Fantastic tips. I’m going out to buy some cheap rollong stock to practise on. Thanks folks!

  2. Barry Yelen
    4 years ago

    Re the weathering of the CN box car – your production could have been better if you SLOWLY showed us the car; when you quickly hold it up to the camera to be seen, it is out of focus, and you don’t leave it there long enough for the focus to adjust. One of the several examples involves the wheels; I couldn’t see what you were trying to show us.
    Also, regarding the spray after the chalk application – the sound was blurry and I don’t know what you used for the spray. Can you tell me?
    Otherwise, thanks – good job.

  3. Barry Yelen
    4 years ago

    Re Will, from ModelRailways –
    And I would suggest this to EVERYONE who does videos: make sure that your light source comes from either behind you or on both sides of you, slightly from behind you, or the scenes will be dark or too dark to see the details. In your video, you can tell that the light source was behind the models, because you can see the shadows in between the model and your body.

    Also, when you hold something up to show us something, such as the kind of paint that you are using, let us see it for several seconds before you move the camera on to a different scene. Otherwise, we cannot read/see what you want us to see.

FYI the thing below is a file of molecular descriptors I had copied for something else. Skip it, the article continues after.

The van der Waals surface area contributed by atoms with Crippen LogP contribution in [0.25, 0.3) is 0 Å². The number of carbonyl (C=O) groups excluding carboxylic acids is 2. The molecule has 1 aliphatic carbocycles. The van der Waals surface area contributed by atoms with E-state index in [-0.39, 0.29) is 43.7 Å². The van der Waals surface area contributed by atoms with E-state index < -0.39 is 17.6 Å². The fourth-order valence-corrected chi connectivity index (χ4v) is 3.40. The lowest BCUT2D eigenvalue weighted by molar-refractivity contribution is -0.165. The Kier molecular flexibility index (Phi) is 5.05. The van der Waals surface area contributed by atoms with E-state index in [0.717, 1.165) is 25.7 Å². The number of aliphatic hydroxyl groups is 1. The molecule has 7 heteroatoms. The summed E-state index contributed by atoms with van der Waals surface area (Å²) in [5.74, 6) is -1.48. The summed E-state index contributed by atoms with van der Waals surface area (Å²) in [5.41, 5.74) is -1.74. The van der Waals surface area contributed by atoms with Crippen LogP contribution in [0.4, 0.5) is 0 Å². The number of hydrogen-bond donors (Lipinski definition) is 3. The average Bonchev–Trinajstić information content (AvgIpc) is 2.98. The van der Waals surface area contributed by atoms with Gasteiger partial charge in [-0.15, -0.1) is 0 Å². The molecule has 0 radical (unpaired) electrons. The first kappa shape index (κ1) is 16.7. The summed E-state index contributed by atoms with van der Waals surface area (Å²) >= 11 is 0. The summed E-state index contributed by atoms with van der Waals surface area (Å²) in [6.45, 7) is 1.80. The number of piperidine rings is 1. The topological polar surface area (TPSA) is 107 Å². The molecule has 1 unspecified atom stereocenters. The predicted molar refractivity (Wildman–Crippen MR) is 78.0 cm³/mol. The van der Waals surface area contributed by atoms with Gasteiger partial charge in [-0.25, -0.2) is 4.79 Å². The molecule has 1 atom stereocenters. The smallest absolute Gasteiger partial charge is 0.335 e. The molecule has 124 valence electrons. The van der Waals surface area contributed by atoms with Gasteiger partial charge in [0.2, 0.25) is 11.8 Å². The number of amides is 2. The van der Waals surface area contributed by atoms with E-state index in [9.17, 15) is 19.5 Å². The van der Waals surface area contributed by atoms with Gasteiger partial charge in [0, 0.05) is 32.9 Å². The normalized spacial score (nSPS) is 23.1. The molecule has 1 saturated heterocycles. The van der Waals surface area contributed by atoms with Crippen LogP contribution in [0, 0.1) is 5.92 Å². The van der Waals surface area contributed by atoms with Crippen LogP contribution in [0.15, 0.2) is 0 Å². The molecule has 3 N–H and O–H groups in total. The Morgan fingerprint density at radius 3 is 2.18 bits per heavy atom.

4. Barry Yelen
    4 years ago

    You did a nice job. Here are some tips/comments to do an even better job – and this would apply to everyone who does instructional videos.
    1. Background music is NOT cool! It interferes with the words that the presenter is saying and makes it difficult for the viewer to understand. Leave out the music.
    2. Background TV is not cool, either. For the same reason above; also, it detracts one’s attention from what you are saying and doing.
    3. You know that you are going to making/producing a video – be prepared with the above, plus setting up your lighting (behind you), and test yourself – or the one who is doing the camera work – to see where you have to hold the object (freight car, wheels, etc.) so that the viewers can see it. There were times when you wanted us to see what you were doing, but what you were doing was out of view – so, you have to know where you can and canot hold the item.

    I submit this constructive criticism so that the good videos that you do will be even better.

  5. Barry Yelen
    4 years ago

    Re dipping method: When you spray, what is the ratio of acrylic paint to water?
    Same question for the solution that you use to dip?

  6. Everett
    4 years ago

    I enjoyed watching the videos and seeing how the individual modelers applied their own technique to weathering their railcars. I couldn’t pick up on everything that was said, but just by watching them, I know that this wonderful hobby of model railroading will keep on striving. I’m inspired by that. 🙂

  7. Everett
    4 years ago

    Five terrific videos on weathering scale model trains. Nice. 😉

  8. david
    4 years ago

    These were the best ideas I have ever heard. I have had some success on my own, with my N scale trains, but it was all trial and error. I will definitely try these techniques very soon.

    Thank-you all for sending in your weathering ideas, David